Playing it Safe with ICE and ECI

Playing It Safe with ICE and ECITwo Emergency Contact Initiatives Could Save Your Life

By Jennifer Ewing

Plenty of bumper stickers rail against drivers who yap on their cell phones. And while it’s never a good idea to text at the wheel, your phone just might save your life in a serious car accident.

As part of a globally spreading initiative called In Case of Emergency, or ICE, law enforcement officers are encouraging cell phone users to enter emergency contact numbers into their phones under the name ICE. (For multiple contacts, one can simply list ICE1, ICE2, etc.)

British paramedic Bob Brotchie created the system several years ago. He had been on a number of difficult calls in which people were unable to speak due to illness or injury. Often cell phones provided the only clues to these individuals’ identities.

“It occurred to me that if we had a uniform approach to searching inside a mobile phone for an emergency contact, then that would make it easier for everyone,” Brotchie said during a 2005 program on BBC Radio.

The ICE system does just that. It allows first responders to quickly identify accident victims and reach their family, friends or physician. In some cases, these contacts can provide health information essential to the victim’s survival.

In Florida, ICE is one of two main programs meant to aid officers and accident victims during times of emergency. The second initiative, simply called Emergency Contact Information (ECI), allows anyone with a Florida driver’s license or identification card to go online and enter the information of two emergency contacts at the Web address Developed after Tiffany Olson of Manatee County lost her teenage daughter in a 2005 car accident, ECI is an “example of turning tragedy into triumph,” said Taroub J. Gauding, communications director for Florida’s Department of Highway Safety and Motor Vehicles.

Already, law enforcement officers access the ECI system approximately 15,000 times per month.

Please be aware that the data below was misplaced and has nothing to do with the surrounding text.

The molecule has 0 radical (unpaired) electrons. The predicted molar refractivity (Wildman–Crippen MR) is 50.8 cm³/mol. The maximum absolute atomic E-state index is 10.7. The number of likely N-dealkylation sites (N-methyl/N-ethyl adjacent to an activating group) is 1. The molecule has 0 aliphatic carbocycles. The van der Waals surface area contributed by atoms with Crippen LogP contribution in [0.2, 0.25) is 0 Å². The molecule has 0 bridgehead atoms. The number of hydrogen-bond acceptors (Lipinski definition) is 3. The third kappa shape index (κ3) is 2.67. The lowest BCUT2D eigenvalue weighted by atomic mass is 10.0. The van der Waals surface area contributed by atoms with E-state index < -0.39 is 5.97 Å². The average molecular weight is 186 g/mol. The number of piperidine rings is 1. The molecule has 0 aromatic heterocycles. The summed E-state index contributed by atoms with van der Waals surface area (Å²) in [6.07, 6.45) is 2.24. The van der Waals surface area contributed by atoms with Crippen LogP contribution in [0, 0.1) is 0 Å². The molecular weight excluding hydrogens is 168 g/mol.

In some ways, ECI actually trumps the ICE system. ECI allows individuals to include a name, address, phone number and the relationship between oneself and the emergency contact, whereas ICE provides only a phone number. Also, the success of ICE depends on cell phones, which may break or be thrown from a vehicle during a collision. Even a simple cell phone mix-up could create life-threatening confusion.

However, as ECI is a statewide initiative, ICE may be more advantageous when traveling outside of Florida.

Ultimately, there is no reason the systems can’t be used simultaneously.

“We believe that the systems complement one another,” Gauding said. “Anything that can help rescue workers and law enforcement officers make contact with loved ones or a physician during an emergency is helpful.”

Both ICE and ECI are free, easy to use and might make the difference between a trip to the hospital and the loss of a life.

Siteseeing: Street Smart Web sites The Web site of the AAA Foundation compiles the latest research on driving safety, with links relating to safe driving for teens and seniors and information on the dangers of driving while using a cell phone. Known for its annual Top Safety Pick Award, The Insurance Institute for Highway Safety is a nonprofit organization that conducts scientific crash tests to help reduce hazards on the nation’s highways. The institute’s Web site provides safety ratings of popular vehicles and booster seats, as well as transportation-related news and statistics. This site provides interesting facts about the history and progression of the 20th century’s top engineering achievements, including the automobile.

Did you know?

In 2006, the U.S. Centers for Disease Control and Prevention reported 1.6 million emergency room patients could not provide contact information because they were incapacitated.